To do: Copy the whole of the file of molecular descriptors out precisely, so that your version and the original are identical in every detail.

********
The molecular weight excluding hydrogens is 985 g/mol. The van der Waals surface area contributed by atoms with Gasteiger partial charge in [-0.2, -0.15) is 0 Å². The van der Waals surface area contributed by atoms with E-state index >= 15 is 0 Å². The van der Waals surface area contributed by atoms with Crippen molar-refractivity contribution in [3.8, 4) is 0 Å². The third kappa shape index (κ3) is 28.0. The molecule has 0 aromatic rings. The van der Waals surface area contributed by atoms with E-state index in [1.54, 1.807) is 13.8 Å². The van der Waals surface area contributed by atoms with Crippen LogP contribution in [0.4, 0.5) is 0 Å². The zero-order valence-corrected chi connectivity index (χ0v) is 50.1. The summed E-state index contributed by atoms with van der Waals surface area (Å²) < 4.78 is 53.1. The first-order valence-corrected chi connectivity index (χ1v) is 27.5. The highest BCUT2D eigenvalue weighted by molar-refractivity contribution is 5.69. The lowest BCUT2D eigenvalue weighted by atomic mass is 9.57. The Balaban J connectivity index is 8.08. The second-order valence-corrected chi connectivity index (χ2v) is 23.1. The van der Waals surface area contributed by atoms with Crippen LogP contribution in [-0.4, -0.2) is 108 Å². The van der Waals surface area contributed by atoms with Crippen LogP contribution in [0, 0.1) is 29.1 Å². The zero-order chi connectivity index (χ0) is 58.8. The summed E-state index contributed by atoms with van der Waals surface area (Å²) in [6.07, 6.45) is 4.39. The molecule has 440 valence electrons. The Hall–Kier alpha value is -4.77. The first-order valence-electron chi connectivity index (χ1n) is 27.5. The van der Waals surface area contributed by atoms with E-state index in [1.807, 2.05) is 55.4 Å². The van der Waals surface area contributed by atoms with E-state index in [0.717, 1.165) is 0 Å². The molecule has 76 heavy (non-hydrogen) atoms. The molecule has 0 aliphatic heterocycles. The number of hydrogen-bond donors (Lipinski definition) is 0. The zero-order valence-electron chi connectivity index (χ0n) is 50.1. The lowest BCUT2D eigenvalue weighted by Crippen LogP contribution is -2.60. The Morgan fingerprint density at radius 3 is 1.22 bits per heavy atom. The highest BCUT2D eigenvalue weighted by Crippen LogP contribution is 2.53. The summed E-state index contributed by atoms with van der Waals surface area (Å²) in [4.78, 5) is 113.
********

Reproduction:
The molecular weight excluding hydrogens is 985 g/mol. The van der Waals surface area contributed by atoms with Gasteiger partial charge in [-0.2, -0.15) is 0 Å². The van der Waals surface area contributed by atoms with E-state index >= 15 is 0 Å². The van der Waals surface area contributed by atoms with Crippen molar-refractivity contribution in [3.8, 4) is 0 Å². The third kappa shape index (κ3) is 28.0. The molecule has 0 aromatic rings. The van der Waals surface area contributed by atoms with E-state index in [1.54, 1.807) is 13.8 Å². The van der Waals surface area contributed by atoms with Crippen LogP contribution in [0.4, 0.5) is 0 Å². The zero-order valence-corrected chi connectivity index (χ0v) is 50.1. The summed E-state index contributed by atoms with van der Waals surface area (Å²) < 4.78 is 53.1. The first-order valence-corrected chi connectivity index (χ1v) is 27.5. The highest BCUT2D eigenvalue weighted by molar-refractivity contribution is 5.69. The lowest BCUT2D eigenvalue weighted by atomic mass is 9.57. The Balaban J connectivity index is 8.08. The second-order valence-corrected chi connectivity index (χ2v) is 23.1. The van der Waals surface area contributed by atoms with Crippen LogP contribution in [-0.4, -0.2) is 108 Å². The van der Waals surface area contributed by atoms with Crippen LogP contribution in [0, 0.1) is 29.1 Å². The zero-order chi connectivity index (χ0) is 58.8. The summed E-state index contributed by atoms with van der Waals surface area (Å²) in [6.07, 6.45) is 4.39. The molecule has 440 valence electrons. The Hall–Kier alpha value is -4.77. The first-order valence-electron chi connectivity index (χ1n) is 27.5. The van der Waals surface area contributed by atoms with E-state index in [1.807, 2.05) is 55.4 Å². The van der Waals surface area contributed by atoms with E-state index in [0.717, 1.165) is 0 Å². The molecule has 76 heavy (non-hydrogen) atoms. The molecule has 0 aliphatic heterocycles. The number of hydrogen-bond donors (Lipinski definition) is 0. The zero-order valence-electron chi connectivity index (χ0n) is 50.1. The lowest BCUT2D eigenvalue weighted by Crippen LogP contribution is -2.60. The Morgan fingerprint density at radius 3 is 1.22 bits per heavy atom. The highest BCUT2D eigenvalue weighted by Crippen LogP contribution is 2.53. The summed E-state index contributed by atoms with van der Waals surface area (Å²) in [4.78, 5) is 113.